For the German Nationalist Heidegger, however, this would not do. In the Nationalist conception, translations and borrowings from languages other than the National language remain inauthentic to the Nation (in German, Volk), and authentic culture must be created internally to the Nation. In consequence, Heidegger rejected the real semantic origin of words like Dasein and took to philosophizing about existence as if the idea had simply grown out of the German soil.

The result of this xenophobic approach to philosophy is a German philosophical terminology that, at its most extreme, reminds one of “Anglish”, the attempt of English chauvinists to purify their vocabulary of words not derived from Old English, like in this wiki article about the USA: “The Oned Riches of America or America is a bound groundlawful folkwealth made up of fifty riches and a bound shire.” This is of course not more authentic, but deeply inauthentic, because it invents purely Germanic* terms for things that only exist in a world whose history knows no pure nations.

(*Germanic refers to the shared linguistic ancestry of Old English and Old High German; hence Anglish and Heidegger’s German both “revert” to Germanic. Of course proto-Germanic itself was never pure but contained many borrowed words from other languages, as did its ancestor language, and so on, and so on.)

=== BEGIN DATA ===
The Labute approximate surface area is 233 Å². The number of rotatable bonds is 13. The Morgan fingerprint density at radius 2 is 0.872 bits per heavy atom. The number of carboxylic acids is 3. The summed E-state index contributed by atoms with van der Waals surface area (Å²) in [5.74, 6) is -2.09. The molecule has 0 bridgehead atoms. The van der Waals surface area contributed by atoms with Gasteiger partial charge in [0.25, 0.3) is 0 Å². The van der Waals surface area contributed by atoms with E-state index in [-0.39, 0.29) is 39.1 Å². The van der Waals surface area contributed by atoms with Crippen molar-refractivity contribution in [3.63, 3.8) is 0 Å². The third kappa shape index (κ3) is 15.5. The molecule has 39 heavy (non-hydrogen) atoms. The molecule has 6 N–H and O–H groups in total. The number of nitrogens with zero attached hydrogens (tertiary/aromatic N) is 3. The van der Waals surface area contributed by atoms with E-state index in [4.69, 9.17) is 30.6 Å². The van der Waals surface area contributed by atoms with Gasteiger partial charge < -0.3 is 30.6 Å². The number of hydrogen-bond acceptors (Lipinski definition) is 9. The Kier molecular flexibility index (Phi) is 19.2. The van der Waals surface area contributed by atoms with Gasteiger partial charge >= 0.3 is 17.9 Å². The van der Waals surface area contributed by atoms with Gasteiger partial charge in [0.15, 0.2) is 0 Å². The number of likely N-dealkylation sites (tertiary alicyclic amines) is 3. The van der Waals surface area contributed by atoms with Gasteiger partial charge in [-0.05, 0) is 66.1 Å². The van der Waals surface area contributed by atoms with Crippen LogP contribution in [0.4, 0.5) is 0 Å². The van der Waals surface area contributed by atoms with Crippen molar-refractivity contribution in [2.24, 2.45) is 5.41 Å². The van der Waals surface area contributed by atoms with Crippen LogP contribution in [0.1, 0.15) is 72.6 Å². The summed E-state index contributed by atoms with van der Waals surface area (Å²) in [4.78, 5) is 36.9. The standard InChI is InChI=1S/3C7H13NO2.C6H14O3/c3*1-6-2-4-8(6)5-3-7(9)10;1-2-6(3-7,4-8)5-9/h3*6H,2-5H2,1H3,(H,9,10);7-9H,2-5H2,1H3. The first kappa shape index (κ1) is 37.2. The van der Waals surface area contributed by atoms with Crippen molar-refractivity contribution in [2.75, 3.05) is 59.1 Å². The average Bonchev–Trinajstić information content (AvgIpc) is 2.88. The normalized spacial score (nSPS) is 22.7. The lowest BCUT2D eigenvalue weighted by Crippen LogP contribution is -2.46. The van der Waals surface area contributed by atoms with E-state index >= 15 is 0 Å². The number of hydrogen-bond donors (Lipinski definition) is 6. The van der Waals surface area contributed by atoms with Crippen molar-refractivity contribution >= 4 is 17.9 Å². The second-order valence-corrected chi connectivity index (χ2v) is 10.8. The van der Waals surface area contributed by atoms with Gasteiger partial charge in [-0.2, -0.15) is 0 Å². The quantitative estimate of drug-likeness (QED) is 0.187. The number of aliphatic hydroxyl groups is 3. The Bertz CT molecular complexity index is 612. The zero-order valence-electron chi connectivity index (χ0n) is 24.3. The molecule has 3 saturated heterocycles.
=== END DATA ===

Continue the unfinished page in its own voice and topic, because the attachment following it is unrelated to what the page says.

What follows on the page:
3 Translating Heideggerian German

Heidegger’s German, at its most excessive, is beholden to the same infantile linguistic purism as Anglish, but you would never know it from English translations. Since his translators are for the most part not reactionary Nationalists, they would never think to use something like Anglish, but feel free to draw on the whole range of English vocabulary to translate Heideggerian terms, or to create new coinages, even where he is being puristic. This makes Heideggerian English a wonderfully capacious jargon, whereas Heideggerian German can be oppressively confined, progressively rejecting as it does all that is not German or Germanized.

All jargon is indeed not alike. For the English-language theorist inspired by Heidegger, neologisms and opaque jargon are playful, no doubt partly initiatic and mystical, but also expansive, inviting, connective. For Heidegger, on the other hand, pure mystification is the point, not simply because he was an obscurantist, but also because he sought to establish a mystic depth to the German language that has never, does not, and never will exist. Languages do not grow out of the soil as he imagined, they do not develop in autonomous, laconic maturation, but in constant intercourse with others. German like all languages is inherently and constitutively plural. It is inherently part Latin, part French, part English and so on.

[Examples of translation; preserving the unsavory völkisch savor in translation.]

4 What does Heidegger think of Existence (Dasein)?


5 Heidegger and the Greek language